The International Armoring (CORR) Corporation (IAC) supply heads of state and wealthy businessmen with vehicles that can withstand rocket attacks in some of the most dangerous countries in the world.
Now, they have reported a massive rise in interest from UK-based clients willing to pay up to £60,000 to have their cars secured as the countdown to the Games continues.
Mark Burton, 50, who is chief executive and president of the company who are world leaders in armoured car manufacturing, said: “The UK is one of our two fastest growing markets, along with South Africa.
“There has been a huge increase in interest and I would say it is around 200 per cent in the last year-and-a-half.
“This is a trend that has been going on for a number of years here, probably since the bombings in 2005 occurred.”
Business in Britain is now booming with the eyes of the world on London ahead of the Olympics and the Diamond Jubilee.
Mr Burton added: “Here in the UK, there is such an international feel and a lot of individuals who work here are accustomed to a certain level of security in their own country so when they come here, that is something that they want.
“In early 2002, Salt Lake City hosted the Winter Olympics just after the September 11 attacks and we saw the same demands and requirements.
“Local security forces got involved and we are seeing similar interest here from forces who need added protection.
“They have recognised there is a threat and need to be discreet in what they offer.
“We do quite a few government agencies around the world, and a lot of corporations depending on there certain individuals are going and the type of concerns they face.”
The company also produces high-tech vehicles that come complete with James Bond-style grenade-launchers, tear gas and laser cannon.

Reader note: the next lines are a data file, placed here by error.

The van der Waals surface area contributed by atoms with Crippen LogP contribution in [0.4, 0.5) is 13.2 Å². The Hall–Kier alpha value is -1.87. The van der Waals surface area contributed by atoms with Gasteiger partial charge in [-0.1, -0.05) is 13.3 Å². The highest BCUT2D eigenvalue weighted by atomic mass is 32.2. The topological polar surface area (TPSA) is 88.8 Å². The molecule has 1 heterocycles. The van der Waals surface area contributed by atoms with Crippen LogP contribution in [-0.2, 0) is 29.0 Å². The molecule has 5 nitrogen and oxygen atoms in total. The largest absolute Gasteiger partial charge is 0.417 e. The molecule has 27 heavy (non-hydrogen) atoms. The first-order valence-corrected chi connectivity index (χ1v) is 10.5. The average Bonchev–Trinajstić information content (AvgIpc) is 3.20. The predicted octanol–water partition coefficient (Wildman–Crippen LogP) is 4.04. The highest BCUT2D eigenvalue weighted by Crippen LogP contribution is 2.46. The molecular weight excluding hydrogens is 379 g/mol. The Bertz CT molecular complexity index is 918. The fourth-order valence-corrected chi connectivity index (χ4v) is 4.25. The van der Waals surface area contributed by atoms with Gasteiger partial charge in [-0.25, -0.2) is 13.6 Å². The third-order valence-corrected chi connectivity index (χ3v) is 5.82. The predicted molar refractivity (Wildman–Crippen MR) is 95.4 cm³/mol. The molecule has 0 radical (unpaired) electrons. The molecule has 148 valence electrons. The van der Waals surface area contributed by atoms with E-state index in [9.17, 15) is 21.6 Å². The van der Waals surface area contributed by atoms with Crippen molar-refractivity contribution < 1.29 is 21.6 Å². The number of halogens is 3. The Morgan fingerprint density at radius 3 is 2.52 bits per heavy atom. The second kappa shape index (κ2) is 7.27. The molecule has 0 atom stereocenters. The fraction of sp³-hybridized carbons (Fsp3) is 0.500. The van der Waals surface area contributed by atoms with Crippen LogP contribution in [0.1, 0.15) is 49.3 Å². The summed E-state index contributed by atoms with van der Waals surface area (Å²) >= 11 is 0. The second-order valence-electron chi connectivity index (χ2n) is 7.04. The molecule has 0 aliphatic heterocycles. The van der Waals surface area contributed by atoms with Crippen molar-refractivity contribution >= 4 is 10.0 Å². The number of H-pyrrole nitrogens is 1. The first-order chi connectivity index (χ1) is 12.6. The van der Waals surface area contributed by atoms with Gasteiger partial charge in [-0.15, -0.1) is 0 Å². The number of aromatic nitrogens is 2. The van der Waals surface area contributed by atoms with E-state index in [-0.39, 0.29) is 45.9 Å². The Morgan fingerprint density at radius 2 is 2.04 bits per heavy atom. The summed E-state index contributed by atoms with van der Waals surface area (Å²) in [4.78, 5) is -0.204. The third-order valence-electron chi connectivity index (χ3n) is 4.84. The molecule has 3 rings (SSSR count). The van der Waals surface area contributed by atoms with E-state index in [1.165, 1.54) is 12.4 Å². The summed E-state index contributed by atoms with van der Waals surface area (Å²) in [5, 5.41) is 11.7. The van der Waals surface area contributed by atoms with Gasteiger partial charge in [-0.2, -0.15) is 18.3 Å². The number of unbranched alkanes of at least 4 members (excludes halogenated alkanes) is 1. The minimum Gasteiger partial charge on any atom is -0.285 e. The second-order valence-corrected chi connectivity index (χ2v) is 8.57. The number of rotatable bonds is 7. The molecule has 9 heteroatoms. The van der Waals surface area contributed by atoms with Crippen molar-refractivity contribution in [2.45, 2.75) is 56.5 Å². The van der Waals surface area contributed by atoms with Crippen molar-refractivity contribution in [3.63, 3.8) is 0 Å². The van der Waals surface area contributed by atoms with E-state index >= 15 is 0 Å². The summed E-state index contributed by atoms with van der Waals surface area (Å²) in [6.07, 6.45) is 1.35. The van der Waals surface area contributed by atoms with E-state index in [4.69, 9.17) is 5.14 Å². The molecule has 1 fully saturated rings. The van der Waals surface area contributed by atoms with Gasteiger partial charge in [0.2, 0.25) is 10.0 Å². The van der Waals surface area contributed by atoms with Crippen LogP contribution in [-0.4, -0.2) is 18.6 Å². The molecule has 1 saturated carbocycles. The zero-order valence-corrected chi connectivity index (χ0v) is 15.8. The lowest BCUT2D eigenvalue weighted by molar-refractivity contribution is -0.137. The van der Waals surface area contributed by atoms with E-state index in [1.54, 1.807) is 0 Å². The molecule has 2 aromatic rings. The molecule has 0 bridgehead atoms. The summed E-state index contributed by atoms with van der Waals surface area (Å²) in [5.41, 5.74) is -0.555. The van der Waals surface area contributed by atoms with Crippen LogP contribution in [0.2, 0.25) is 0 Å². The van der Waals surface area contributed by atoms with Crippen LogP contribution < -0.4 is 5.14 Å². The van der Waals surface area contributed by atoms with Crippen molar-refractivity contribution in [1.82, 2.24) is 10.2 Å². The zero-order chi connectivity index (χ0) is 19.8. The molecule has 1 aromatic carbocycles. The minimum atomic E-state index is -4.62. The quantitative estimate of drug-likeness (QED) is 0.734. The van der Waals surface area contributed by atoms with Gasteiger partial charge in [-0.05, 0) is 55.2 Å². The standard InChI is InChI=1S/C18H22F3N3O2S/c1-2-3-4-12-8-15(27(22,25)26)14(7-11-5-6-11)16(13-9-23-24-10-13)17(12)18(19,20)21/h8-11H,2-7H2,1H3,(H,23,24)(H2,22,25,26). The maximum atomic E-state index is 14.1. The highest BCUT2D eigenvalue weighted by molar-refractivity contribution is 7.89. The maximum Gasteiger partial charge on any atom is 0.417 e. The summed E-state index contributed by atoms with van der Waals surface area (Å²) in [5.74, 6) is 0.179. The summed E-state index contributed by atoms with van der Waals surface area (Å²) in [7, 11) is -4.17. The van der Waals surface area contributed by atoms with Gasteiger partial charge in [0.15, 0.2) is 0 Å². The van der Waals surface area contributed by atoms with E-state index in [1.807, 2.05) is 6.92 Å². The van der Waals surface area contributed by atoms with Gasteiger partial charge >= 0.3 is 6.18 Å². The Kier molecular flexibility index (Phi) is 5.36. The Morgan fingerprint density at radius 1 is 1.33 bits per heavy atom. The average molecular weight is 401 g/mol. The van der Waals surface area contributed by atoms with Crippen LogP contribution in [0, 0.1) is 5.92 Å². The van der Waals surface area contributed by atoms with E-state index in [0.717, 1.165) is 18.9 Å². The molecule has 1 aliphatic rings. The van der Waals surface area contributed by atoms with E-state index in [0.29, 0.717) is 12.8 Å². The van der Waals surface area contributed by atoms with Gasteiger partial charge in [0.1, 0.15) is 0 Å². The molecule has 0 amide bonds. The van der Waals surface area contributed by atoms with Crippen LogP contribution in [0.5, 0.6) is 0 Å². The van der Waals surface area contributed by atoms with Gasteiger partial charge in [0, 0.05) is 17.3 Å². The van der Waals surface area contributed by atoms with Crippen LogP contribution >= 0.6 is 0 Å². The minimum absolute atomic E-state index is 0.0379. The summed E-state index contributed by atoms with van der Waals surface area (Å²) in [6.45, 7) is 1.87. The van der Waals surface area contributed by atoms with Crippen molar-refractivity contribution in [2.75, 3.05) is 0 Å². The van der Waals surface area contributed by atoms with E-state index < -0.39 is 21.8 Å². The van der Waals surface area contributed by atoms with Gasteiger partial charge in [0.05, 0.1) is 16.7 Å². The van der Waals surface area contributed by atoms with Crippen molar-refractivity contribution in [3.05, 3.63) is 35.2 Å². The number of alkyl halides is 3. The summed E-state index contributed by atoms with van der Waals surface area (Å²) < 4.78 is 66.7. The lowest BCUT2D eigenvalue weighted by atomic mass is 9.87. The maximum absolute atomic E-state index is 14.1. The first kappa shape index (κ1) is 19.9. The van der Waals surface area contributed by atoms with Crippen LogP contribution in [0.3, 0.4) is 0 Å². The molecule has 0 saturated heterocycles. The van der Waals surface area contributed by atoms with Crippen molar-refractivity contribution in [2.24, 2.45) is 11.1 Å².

The cars are created to withstand “almost anything you can bring to your shoulder” such as a rocket launcher, says Mr Burton.
The al-Qaeda attacks in New York in 2001 and London in 2005 have created a flourishing market in the both England and America.
He added: “Before 2000, there was a feeling – a lot like there was in the United States – that it would not happen here.
“But post 9/11, there has been more awareness and these fears have been brought home more.
“People used to find it secure and safe, but now we’re finding it a lot more that people are willing to pay additional amounts of money for peace of mind.
“I think that is because of an increased awareness that the situation out there is of concern.
“In the UK, a lot of it is perceived threat because of who the individual is – because they are wealthy or because of their political affiliation.”
The company are based in Salt Lake City, Utah, and have more than 300 employees worldwide.
Their UK operation is based in Ipswich, Suffolk, where they have 12 members of staff.
Since 1993, they have built and enhanced almost 8,000 vehicles for a variety of clients including more than 40 different heads of state and the Popemobile.
Although they cannot disclose details of customers, they include some of the wealthiest people in the world.
Mr Burton said: “In terms of highest demand, there is a lot of business in countries such as Mexico, Nigeria, South Africa, the Phillipines and all over the Middle East too, such as Pakistan, Iraq and Saudi Arabia.
“These vehicles are not tanks, but the entire passenger compartment is protected.
“It is like you’re in a cocoon, but doesn’t look like it. If you went past one of our cars, you wouldn’t notice that it was armoured at all.”
The Ministry of Defence (MoD) are currently running a massive test of their preparation for the Olympics.
The operation – dubbed Exercise Olympic Guardian – has seen police, army, navy and RAF working together to test their ability to combat potential threats to the summer Games.
Defence Secretary Phillip Hammond said: “Whilst there is no specific threat to the Games, we have to be ready to assist in delivering a safe and secure Olympics for all to enjoy.”
It was also revealed that surface-to-air missiles could be deployed at six sites in London during the Games.